Peter arrived not long after the paramedics. They had already rolled their white-sheeted cart into the garage to remove the body. Wiry and always intense, Peter had burst into the house, disregarding the policemen at the front door. Why was it, Stern wondered, that he was so appalled by his son's hysteria, this hyperthyroid look of uncontrollable panic? Peter was immaculately kempt, a bone-thin young man with a highly fashionable hairdo. He wore a blousy French shirt with broad turquoise stripes; his pants were olive, but of a style never worn in any army, ballooning widely near the knee. Stern, even now, could not restrict a critical impulse. It was remarkable, really, that this man whose face was rigid with distress had taken the time to dress.
Rising finally, he encountered his son in the hallway leading from the foyer to the kitchen.
"I just can't believe this." Peter, like Stern, seemed to have no idea how to behave; he moved a single step toward his father, but neither man reached out. "My God," he said, "look at it. It's a carnival outside. Half the neighborhood's there."
"Do they know what happened?"
"I told Fiona Cawley." The Cawleys had lived next door to the Sterns for nineteen years. "She more or less demanded it. You know how she is."
"Ah," Stern said. He battled himself, but he found that a selfish shame, juvenile in its intensity, struck at him. This terrible fact was out now, news now, known. Stern could see the canny deliberations taking place behind Fiona Cawley's deadly yellow eyes.
"Where is she?" Peter demanded. "Is she still here?"
As soon as Peter had gone off to the garage, Stern recalled that he had meant to speak with him about calling his sisters.
"Mr. Stern?" The policeman who had gone into the garage was standing there. "Couple of the fellas wanted a word, if you don't mind."
They were in Stern's first-floor den, a tiny room that he kept largely to himself. Clara had painted the walls hunter green and the room was crowded with furniture, including a large desk on which certain household papers were carefully laid. It disturbed Stern to see the police stationing themselves in this room which had always been his most private place. Two policemen in uniform, a man and a woman, stood, while a plainclothes officer occupied the sofa. This third one, a detective apparently, rose desultorily to offer his hand.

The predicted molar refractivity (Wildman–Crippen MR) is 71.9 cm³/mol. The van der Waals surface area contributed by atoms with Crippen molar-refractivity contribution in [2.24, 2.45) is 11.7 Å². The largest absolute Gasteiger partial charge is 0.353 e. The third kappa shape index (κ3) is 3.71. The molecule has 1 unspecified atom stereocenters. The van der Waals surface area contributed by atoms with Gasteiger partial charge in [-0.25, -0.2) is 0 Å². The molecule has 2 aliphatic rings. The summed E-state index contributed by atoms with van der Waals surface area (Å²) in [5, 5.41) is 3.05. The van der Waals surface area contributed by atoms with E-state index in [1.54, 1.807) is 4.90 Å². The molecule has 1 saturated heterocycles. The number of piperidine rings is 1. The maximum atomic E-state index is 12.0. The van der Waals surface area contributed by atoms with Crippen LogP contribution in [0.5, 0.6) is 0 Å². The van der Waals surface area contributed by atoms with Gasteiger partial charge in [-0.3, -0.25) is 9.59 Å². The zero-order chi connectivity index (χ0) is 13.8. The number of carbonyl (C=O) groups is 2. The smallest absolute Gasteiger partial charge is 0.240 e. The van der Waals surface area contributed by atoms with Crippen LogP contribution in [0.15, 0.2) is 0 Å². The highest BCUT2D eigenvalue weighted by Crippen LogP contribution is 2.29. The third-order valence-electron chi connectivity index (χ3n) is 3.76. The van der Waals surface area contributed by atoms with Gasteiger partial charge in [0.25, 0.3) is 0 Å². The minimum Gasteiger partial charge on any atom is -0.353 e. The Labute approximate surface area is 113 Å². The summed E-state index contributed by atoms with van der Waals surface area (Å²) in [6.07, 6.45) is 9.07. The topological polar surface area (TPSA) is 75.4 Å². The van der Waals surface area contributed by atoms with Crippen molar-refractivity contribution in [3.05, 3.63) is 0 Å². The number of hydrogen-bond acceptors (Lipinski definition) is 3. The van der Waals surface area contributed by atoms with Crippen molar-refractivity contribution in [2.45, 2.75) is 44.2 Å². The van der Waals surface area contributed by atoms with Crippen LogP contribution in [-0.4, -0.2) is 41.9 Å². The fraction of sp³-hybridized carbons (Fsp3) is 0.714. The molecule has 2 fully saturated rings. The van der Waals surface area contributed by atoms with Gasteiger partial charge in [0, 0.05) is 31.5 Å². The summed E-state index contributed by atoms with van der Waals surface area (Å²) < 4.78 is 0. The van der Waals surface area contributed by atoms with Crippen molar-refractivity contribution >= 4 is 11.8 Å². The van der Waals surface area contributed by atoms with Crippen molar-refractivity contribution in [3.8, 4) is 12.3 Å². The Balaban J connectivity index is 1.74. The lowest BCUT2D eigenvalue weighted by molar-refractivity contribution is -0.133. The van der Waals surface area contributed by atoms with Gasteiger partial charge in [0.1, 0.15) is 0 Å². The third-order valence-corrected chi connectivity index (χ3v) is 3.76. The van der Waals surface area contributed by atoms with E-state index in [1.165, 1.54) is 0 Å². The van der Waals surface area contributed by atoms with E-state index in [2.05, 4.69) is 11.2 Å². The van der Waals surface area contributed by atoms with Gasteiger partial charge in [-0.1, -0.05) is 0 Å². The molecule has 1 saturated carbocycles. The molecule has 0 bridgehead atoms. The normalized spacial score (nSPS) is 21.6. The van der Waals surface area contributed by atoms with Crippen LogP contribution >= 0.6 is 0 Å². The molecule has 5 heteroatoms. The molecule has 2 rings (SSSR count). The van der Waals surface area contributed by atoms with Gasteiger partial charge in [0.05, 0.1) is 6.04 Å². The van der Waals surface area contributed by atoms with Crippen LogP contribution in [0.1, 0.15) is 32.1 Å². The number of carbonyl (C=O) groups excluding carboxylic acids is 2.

"Nogalski," he said. He gripped Stern's hand tepidly and did not bother to look at him. He was a thick man, wearing a tweed sport coat. A hard type. They all were. The detective motioned to a facing easy chair. Behind Stern, the female officer mumbled something into her radio: We're talkin' to him now.
"You up to a few questions, Sandy?"
"Of what nature?"
"The usual. You know. We got a report to make. Lieutenant's on the way. Gotta fill him in. This come as a big surprise to you?" the cop asked.
"Very much," he said.
"She the type to get all depressed and unhappy, the missus?"
This survey of Clara's character, to be attempted in a few sentences, was for the moment well beyond him.
"She was a serious person, Detective. You would not describe her as a blithe personality."
"But was she seeing shrinks, you know, anything like that?"
"Not to my knowledge. My wife was not of a complaining nature, Detective. She was very private."
"She wasn't threatening to do this?"
The detective, mostly bald, looked directly at Stern for the first time. It was evident he did not believe him.
"We haven't found a note yet, you know."
Stern stirred a hand weakly. He could not explain.
"And where have you been?" one of the cops behind Stern asked.
"Legal business. I met with a number of lawyers." The fact that Dixon might be in very serious difficulties, so sorely troubling only an hour ago, recurred to Stern now with a disconcerting novelty. The urgency of that situation waved to him like a hand disappearing in the deep, out of reach for the time being.
"How long you gone?" Nogalski asked.
Excerpted from The Burden of Proof by Scott Turow. Copyright © 1990 Scott Turow. Excerpted by permission of Farrar, Straus and Giroux.